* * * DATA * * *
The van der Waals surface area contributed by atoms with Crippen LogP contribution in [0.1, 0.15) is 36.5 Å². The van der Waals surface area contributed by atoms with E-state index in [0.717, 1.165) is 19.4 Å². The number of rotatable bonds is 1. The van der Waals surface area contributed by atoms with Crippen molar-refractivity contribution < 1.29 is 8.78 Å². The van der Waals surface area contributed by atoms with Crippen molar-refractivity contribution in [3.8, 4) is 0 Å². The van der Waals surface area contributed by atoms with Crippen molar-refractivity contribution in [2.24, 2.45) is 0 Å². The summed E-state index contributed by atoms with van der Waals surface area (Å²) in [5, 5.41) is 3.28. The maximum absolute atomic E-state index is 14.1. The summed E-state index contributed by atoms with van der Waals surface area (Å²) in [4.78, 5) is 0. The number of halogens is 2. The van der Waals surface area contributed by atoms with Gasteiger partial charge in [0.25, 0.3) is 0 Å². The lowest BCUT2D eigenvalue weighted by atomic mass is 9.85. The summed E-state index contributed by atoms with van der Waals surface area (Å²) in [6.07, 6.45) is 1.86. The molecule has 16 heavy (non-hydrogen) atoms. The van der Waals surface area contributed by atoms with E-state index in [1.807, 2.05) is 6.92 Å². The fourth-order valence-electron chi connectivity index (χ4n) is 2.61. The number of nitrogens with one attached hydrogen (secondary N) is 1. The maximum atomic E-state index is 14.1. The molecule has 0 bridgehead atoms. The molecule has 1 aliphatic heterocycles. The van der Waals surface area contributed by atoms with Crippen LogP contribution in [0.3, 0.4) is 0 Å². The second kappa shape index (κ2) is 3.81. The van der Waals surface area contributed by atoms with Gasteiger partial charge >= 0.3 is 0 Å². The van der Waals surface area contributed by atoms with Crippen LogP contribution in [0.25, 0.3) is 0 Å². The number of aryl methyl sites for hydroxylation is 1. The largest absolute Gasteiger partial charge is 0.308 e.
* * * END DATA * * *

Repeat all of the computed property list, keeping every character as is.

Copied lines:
The van der Waals surface area contributed by atoms with Crippen LogP contribution in [0.1, 0.15) is 36.5 Å². The van der Waals surface area contributed by atoms with E-state index in [0.717, 1.165) is 19.4 Å². The number of rotatable bonds is 1. The van der Waals surface area contributed by atoms with Crippen molar-refractivity contribution < 1.29 is 8.78 Å². The van der Waals surface area contributed by atoms with Crippen molar-refractivity contribution in [3.8, 4) is 0 Å². The van der Waals surface area contributed by atoms with Crippen molar-refractivity contribution in [2.24, 2.45) is 0 Å². The summed E-state index contributed by atoms with van der Waals surface area (Å²) in [5, 5.41) is 3.28. The maximum absolute atomic E-state index is 14.1. The summed E-state index contributed by atoms with van der Waals surface area (Å²) in [4.78, 5) is 0. The number of halogens is 2. The van der Waals surface area contributed by atoms with Gasteiger partial charge in [0.25, 0.3) is 0 Å². The lowest BCUT2D eigenvalue weighted by atomic mass is 9.85. The summed E-state index contributed by atoms with van der Waals surface area (Å²) in [6.07, 6.45) is 1.86. The molecule has 16 heavy (non-hydrogen) atoms. The van der Waals surface area contributed by atoms with E-state index in [1.807, 2.05) is 6.92 Å². The fourth-order valence-electron chi connectivity index (χ4n) is 2.61. The number of nitrogens with one attached hydrogen (secondary N) is 1. The maximum atomic E-state index is 14.1. The molecule has 0 bridgehead atoms. The molecule has 1 aliphatic heterocycles. The van der Waals surface area contributed by atoms with Crippen LogP contribution in [0.3, 0.4) is 0 Å². The second kappa shape index (κ2) is 3.81. The van der Waals surface area contributed by atoms with Gasteiger partial charge >= 0.3 is 0 Å². The van der Waals surface area contributed by atoms with Crippen LogP contribution in [0.25, 0.3) is 0 Å². The number of aryl methyl sites for hydroxylation is 1. The largest absolute Gasteiger partial charge is 0.308 e.